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Understanding phrasal verbs 1.

Part 1: English verb types compared to Spanish verbs.

New! See the Frazels video for phrasal verb practice...

Phrasal verbs and prepositional verbs have different grammar rules. Put your cursor over the fuchsia-coloured words for help messages.


Let's run over the basic points.

Many verbs in English have two parts:

Verb + small word (down, up, off, away, etc.)

The small words can be prepositions or adverb particles.


How the English verb works.

a) In fact, this is how the Anglo Saxon version of the English verb works. Let's look first at the very common verbs of movement. Firstly, we have the action:

walk, run, swim, drive, put, fall, throw, dive, fly, etc.

This is followed by the direction of the action:

away, down, up, through, across, in(to), on, onto, along, to, towards, off, etc.

We can usually put any verb of movement with any preposition of movement (or sometimes an adverb particle - see later):

walk away, walk down, walk up, etc.


This is often different from many Latin-based languages, like Spanish, which treat verbs of movement in a different way. First, there may be a verb which expresses direction:

In Spanish:

bajar, subir, cruzar, atravesar, alargar, alejar, acercar, etc.

Then another verb that expresses the action. So we have:

Bajar andando, bajar corriendo, bajar nadando, bajar conduciendo, etc.

Now, English is unique in that fifty percent of its words come from Latin-based languages (especially French). That means there is a second version of the English verb that works in a similar way to other Latin-based languages. Instead of:

go down the street
go up the street

we can say...

descend the street
ascend the street

But we can't say (as in Spanish):

descend the street walking (bajar la calle andando)

So, who says "descend the street" in English? Probably no native speaker would say it in everyday conversation. But native speakers do prefer English Latin-based verbs in more formal spoken and written English. Spanish-speaking learners of English just love Latin-based words so they can avoid the verb + small word combination. And this is understandable - nobody likes prepositions!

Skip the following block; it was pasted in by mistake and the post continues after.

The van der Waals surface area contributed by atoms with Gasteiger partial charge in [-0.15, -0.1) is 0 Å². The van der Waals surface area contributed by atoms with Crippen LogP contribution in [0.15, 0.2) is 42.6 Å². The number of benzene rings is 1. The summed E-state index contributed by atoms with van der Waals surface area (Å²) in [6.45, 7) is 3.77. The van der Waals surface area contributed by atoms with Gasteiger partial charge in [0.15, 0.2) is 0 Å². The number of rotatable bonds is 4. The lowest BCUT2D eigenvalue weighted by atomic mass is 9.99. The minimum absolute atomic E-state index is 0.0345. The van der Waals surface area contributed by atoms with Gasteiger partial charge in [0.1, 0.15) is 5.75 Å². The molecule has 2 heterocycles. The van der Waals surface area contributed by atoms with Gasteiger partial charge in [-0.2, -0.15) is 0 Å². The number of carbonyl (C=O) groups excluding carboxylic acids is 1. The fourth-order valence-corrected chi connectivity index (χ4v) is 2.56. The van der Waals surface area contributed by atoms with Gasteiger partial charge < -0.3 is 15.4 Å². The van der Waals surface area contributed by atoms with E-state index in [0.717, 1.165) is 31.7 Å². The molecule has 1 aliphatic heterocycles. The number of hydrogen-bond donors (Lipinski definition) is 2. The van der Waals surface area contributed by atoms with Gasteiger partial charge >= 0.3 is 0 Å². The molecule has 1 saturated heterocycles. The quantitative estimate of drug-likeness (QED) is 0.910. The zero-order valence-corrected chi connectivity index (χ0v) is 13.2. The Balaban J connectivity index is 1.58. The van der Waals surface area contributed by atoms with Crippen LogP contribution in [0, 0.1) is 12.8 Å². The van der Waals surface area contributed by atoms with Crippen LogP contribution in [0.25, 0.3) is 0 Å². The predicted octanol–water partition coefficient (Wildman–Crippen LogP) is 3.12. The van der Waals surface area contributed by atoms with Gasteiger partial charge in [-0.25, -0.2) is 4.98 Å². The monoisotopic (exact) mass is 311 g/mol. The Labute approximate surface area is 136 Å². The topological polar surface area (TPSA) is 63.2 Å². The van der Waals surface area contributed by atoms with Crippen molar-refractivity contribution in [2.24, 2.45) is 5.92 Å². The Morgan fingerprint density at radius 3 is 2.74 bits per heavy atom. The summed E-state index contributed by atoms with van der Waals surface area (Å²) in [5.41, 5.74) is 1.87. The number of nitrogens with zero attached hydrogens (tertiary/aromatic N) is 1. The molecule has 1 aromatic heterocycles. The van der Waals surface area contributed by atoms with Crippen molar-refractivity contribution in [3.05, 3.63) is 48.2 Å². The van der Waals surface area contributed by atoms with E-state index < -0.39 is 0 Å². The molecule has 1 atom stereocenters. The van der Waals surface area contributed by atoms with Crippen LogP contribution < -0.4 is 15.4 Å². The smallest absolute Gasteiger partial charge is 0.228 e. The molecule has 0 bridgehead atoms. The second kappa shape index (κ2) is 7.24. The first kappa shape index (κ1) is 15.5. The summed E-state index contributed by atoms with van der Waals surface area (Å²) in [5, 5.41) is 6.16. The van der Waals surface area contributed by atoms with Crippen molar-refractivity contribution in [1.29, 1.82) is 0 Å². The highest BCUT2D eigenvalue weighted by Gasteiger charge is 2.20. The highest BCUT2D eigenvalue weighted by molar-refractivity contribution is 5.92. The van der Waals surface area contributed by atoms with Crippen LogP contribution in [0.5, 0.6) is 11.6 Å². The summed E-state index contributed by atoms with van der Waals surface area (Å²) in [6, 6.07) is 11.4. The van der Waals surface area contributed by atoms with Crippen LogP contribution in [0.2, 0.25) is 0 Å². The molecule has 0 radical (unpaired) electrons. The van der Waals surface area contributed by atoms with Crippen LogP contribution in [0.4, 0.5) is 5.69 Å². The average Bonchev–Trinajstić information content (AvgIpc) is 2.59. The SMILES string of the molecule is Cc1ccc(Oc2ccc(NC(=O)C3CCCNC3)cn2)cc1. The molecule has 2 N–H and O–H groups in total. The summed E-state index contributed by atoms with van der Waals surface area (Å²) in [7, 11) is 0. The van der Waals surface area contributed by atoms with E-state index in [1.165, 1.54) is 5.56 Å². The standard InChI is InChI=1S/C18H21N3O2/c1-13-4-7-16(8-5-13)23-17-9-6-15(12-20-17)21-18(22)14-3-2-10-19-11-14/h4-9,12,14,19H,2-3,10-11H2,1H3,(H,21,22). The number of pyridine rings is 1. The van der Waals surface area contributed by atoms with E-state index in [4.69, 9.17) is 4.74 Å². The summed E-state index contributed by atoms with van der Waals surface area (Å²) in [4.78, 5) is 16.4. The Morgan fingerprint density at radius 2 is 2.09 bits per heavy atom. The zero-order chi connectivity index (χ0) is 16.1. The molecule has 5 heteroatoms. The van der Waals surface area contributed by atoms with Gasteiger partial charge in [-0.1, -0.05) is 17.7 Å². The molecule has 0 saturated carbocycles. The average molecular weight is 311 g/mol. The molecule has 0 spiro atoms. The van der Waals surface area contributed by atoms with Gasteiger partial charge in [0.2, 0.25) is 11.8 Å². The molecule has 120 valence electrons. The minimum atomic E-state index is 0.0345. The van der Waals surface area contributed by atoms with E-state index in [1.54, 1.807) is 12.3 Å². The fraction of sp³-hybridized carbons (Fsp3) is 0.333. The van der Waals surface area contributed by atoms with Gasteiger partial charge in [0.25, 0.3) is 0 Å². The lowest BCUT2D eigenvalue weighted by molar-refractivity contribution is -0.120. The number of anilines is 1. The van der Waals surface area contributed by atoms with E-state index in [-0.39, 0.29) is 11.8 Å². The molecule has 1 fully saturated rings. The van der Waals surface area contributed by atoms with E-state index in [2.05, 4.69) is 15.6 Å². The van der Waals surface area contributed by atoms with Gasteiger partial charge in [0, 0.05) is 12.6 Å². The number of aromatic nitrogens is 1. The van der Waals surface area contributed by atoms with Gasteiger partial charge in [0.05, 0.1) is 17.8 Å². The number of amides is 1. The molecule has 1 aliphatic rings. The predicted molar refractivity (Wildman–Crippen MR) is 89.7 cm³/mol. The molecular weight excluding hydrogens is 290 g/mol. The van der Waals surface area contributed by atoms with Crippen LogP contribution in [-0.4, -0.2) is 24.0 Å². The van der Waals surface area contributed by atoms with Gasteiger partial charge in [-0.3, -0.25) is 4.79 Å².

Sorry teacher. I can't attend class on Monday.

This is too formal and would be better:

I can't come to class on Monday.


b) Other verb + small word combinations have verbs with their usual meaning but the second word emphasizes or intensifies the action:

break up (as in the plane broke up means to break into lots of pieces)
tire out (as in I'm tired out means I'm very, very tired)

Some grammarians have complained that sometimes these intensifiers don't seem to intensify at all! Many new verbs of this type are coming into the language, verbs with redundant (meaningless) or almost redundant adverb particles:

to rest up = to rest
to lose out = to lose
to start up = to start
to pay off = to pay
to miss out on = to miss, etc.


c) Finally, there are word combinations whose parts consist of two words which have a combined meaning totally different from their separate parts:

give up (means to stop some action, eg. give up smoking)

Nothing to do with give and nothing to do with up.

blow up (means to cause an explosion, eg. the gas cannister blew up)

look after (means be responsible or take care of someone, eg. I looked after my granny when she was old.)

Ok, so these last three are the infamous phrasal verbs, right? Well, the first two are but the last one isn't. Prepositional verbs aren't just for verbs of movement. Let's go on...

Part Two: prepositional verbs and phrasal verbs...

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